Gardeners should start now to move indoors those houseplants that have spent the summer on the patio or balcony or under the shade of trees or garden shrubbery. You should move them by the weekend of Sept. 29 to Oct. 1 at the latest.

Freezing night-time temperatures can come unexpectedly any day. Most species grown for their beauty as houseplants cannot stand even a little frost. In addition, they need time to adjust to indoor conditions of less light, furnace heat and dry air. It is important to make the move indoors before the heat is turned on and windows have to be closed.

Always inspect plants before bringing them in. Examine them to be sure that they are not harboring any mealy bugs, aphids, scales or other pests. Some people would rather discard a plant than bring in any that show signs of bugs.

Wash the plants with a brisk-hose spray. If washing has to be done indoors, use the kitchen sink spray or bathroom shower, but first cover the pot and soil with a plastic bag. As an alternative, a spray of mild soap suds, followed by a clear water rinse, is effective for removing pests. If you intend to use a houseplant insecticide, work outdoors. Read the label to be sure that the product is safe for your plants. Use such sprays with caution because they are poisonous.

Soaking plants in their pots in a tub of water for 10 or 15 minutes will bring out any insects that may have entered the soil, and that short time in the water won't harm the plants.

Pots that have been sunk in the soil should be examined for earthworms, which are fine in the garden but not in pots. Knock the plants from the pots to examine the rootball for the worms, then return plants to pots, replacing any soil lost in the process.

Clean the outside of pots that have been on or in the soil. Use a stiff brush, or household convenience such as Golden Fleece, to remove soil that might harbor insects or eggs. Remove dead leaves, flowers or other debris from soil surface.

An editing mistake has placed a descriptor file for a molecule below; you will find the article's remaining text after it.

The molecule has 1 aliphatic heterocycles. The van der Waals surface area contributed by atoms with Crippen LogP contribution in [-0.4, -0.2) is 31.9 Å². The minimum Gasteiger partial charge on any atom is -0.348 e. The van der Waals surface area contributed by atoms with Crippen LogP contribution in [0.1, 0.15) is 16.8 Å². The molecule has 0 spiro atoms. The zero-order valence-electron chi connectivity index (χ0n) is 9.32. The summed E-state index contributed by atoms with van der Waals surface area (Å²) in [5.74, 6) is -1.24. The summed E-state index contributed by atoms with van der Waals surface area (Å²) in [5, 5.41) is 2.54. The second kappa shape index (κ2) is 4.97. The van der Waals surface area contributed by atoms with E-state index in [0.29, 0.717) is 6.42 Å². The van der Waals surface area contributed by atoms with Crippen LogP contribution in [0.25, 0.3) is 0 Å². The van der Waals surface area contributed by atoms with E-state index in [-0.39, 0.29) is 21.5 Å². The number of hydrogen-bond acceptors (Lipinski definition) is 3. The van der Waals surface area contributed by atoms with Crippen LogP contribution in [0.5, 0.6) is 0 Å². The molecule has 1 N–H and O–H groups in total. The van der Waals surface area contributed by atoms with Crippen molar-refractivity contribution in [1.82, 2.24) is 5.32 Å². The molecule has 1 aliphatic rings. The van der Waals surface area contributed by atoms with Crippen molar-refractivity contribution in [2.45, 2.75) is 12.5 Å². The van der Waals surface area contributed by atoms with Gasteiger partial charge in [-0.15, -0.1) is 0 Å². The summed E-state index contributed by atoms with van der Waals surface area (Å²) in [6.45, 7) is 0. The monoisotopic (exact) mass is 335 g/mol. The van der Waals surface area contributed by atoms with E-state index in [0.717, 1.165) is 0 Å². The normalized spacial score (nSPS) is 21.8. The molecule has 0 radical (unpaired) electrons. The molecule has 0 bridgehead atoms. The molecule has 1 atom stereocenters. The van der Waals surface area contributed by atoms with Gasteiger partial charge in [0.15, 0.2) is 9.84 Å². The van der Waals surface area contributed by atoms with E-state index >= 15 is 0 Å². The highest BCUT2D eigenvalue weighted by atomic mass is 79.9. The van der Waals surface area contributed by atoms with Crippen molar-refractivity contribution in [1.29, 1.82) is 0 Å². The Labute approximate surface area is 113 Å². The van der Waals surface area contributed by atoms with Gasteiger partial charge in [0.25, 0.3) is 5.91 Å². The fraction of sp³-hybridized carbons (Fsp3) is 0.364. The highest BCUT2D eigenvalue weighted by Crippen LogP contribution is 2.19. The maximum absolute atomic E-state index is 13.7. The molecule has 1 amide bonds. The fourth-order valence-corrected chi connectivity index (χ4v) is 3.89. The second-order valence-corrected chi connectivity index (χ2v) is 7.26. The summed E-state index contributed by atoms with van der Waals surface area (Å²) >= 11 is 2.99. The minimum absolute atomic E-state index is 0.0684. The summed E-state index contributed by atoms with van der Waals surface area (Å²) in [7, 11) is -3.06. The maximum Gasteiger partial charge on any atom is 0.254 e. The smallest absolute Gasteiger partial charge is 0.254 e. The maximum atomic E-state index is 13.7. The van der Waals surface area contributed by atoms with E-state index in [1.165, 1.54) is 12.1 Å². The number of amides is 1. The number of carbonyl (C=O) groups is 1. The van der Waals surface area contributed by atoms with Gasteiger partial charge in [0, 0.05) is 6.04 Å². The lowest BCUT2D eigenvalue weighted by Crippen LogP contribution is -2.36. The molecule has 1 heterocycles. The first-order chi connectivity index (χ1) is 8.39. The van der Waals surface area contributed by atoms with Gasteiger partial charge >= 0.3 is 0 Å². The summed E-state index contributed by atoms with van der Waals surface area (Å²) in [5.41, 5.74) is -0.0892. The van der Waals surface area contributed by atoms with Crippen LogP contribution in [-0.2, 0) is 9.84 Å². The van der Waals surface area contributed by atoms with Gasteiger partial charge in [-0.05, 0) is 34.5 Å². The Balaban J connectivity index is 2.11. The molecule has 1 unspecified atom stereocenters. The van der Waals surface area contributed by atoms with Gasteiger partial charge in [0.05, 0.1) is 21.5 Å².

Some plants that have grown rapidly during the summer may need to be repotted, especially if roots can be seen growing out of the drainage hole. Ideally, this reporting should have been done a few weeks earlier as suggested in a recent column. After repotting, keep the plant in its accustomed place outdoors as long as temperature does not go below 40 degrees at night. Be sure to inspect it again for insects before bringing it indoors.

Plants that have been badly damaged by wind, pollution or insects may no longer look their best. They may just as well be discarded as they cannot be counted on to improve in appearance indoors. Start new plants with cuttings from the old.

Moving plants inside can be accomplished over a period of several days to two weeks - as long as the night temperatures remain above 40 degrees. Plants that have been in the garden or on the patio can be moved to a sheltered area, such as a screened porch, for gradual adjustment before going indoors. Apartment dwellers should move plants from balconies well before the heat is turned on. Give the plants a cool, light and airy spot indoors while they adjust to the change. Open doors and windows when you can to provide as much good light, fresh air and natural humidity as possible.

Plants that have spent the summer indoors may as well have some special attention now, too. Wash the foliage. Water is the natural and best cleanser. Prune, trim and neaten them. Plants that have been in the same pot for a year surely need new, fresh soil. Either repot or remove a layer of soil from the surface and add fresh mix. You may need to be ruthless and throw a plant away if it doesn't measure up to what a good-looking, healthy plant should be. Your also can start new plants from cuttings. Time and space are too precious to be devoted to poor specimens unless a cherished or valuable plant must be coddled from year to year.

Very soon the nights will become so cool that for your own comfort you will need to close windows and turn on the heat. House plants that have been outdoors for the summer should have been inside long enough to have adjusted to the changed environment.

Plant Show and Sale

The Tysons Corner Town Hall will be the scene of the Second Annual Plant Show and Sale by the National Capital Area Chapter, American Gloxinia and Gesneriad Society on the last weekend in September.

The hours are Saturday, Sept. 30, from 2 p.m. to 9 p.m. and Sunday, Oct. 1 from noon to 5 p.m.

Admittance is free. African violets, gloxinias, streptocarpus, episcias and many more plants will be exhibited by the members. Choice, named varieties of gesneriads will be available for purchase.

Bonsai Symposium

The Potomac Bonsai Association will sponsor its Fourth Annual Bonsai Symposium Sept. 23 and Sept. 24 at the Sheraton Inn-Washington East, New Carrollton, Md. Registration for the two days of lectures begin at 8 a.m., Saturday, Sept. 23; the fee is $20. The program will conclude at 1 p.m. Sunday, Sept. 24. The exhibit and sales area is free and open to the public.

Indoor gardening questions may be sent to Jane Steffey at The Weekly. The Washington Post, 1150 15th St. NW, Washington D.C. 20071. Please include your address and telephone number.